Is Your Dog’s Barking Behavior Driving You Barking Mad?

Barking dogs are the number one problem reported to local authorities around the entire world and, with sounds reaching 113 decibels, it’s no wonder that our dogs can drive us barking mad!

So how can we quieten our noisy canine companions?

Understand dog barking behavior

Solving behavior problems is easiest if we can understand why our pets are behaving the way they do. Think of barking as a symptom and work out the cause of the unwanted behavior. Once we know why they bark, we can put solutions in place to reduce the amount of barking and minimize its effect on us and our neighborhoods.

Common causes of unwanted barking

1. Boredom

Dogs can get bored easily, especially if they are alone all day or their needs for mental and physical stimulation are not being met. If your dog barks when alone for long periods, chances are they are bored.

Set up some food-releasing toys before you leave them. Hide or scatter food around your home or garden. Vary your dog’s walks on a daily basis, to keep them stimulated and introduce some training into their daily activities. Consider hiring a dog walker or take your dog to doggy daycare occasionally, if they are sociable.

2. Anxiety

Barking can be a symptom of stress in your dog’s life. They may be barking at sounds they dislike or feel anxious at being left alone.

Work on any separation anxiety issues by gradual, positive separation from your dog, building up over time. Using music, especially classical, and calming scents, like lavender, can reduce the amount of barking too. If your dog is scared by many aspects of life, seek help from your vet or an animal behaviorist.

3. Disturbances

Some dogs bark at postmen, planes, possums or even a leaf that gently falls into the garden! Sometimes we refer to this as territorial behavior, but it can also be caused by the former two conditions – boredom or anxiety.

If your dog reacts to certain noises or activities, you may need to desensitize them to these events. Introduce your dog to the mailman or your guests on neutral ground and give them a treat for calm behavior. If your dog reacts to noises, record them and play them back when your dog is relaxed.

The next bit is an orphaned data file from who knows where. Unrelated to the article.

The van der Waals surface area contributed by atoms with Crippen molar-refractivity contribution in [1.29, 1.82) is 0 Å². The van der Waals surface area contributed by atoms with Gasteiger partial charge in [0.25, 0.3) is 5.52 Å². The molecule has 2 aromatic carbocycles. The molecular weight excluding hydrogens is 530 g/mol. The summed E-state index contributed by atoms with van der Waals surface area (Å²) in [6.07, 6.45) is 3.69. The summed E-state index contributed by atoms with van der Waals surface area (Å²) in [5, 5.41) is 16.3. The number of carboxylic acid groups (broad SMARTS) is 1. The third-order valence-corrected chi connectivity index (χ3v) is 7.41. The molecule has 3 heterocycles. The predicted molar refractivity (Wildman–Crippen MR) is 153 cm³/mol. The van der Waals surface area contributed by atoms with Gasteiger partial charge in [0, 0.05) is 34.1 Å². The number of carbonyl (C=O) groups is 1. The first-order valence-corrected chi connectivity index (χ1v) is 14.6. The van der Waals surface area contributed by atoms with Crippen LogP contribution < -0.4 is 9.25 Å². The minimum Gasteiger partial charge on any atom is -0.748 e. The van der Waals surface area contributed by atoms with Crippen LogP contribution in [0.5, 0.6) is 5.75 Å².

To save your neighbor’s sanity, relocate your dog to an area of your home where they are not exposed to the trigger event. For example, if they bark at children coming home from school, move them away from the gate. If they bark at nocturnal sounds or activities, keep them indoors where they cannot hear or see the disturbances.

4.Excitement

If you produce a ball or your dog’s lead and your dog barks, chances are it’s due to excitement. Fortunately, this barking tends to be short-lived but ensure that your dog has enough stimulation in their lives so that they don’t need to bark at every new activity.

5. Attention-seeking

Lots of noisy dogs have learned that barking is a great way to get their owner’s attention. Bark and their owner appears. Bark and their owner shouts, joining in, and ultimately reinforcing the behavior they wish to prevent!

Instead, try rewarding your dog with your attention when they are quiet. You can even give your dog a command when they bark – “Speak” – and then a command and reward when they are quiet.

Dog Barking Solutions

Even if you can’t work out why your dog is barking, you can try some of the given solutions. Having enough stimulation in their lives through mental and physical exercise and having an occupation to entertain them while alone are essentials for all dogs. Rewarding quiet behavior is the key to long-term barking reduction.

About the author:
Dr Jo Righetti is a PhD animal behaviour consultant, helping people understand their pets and solving any behaviour problems. Through Pet Problems Solved, Dr Jo offers practical solutions through books, websites, social media and consults. Jo has a dog, 4 cats and several chickens.

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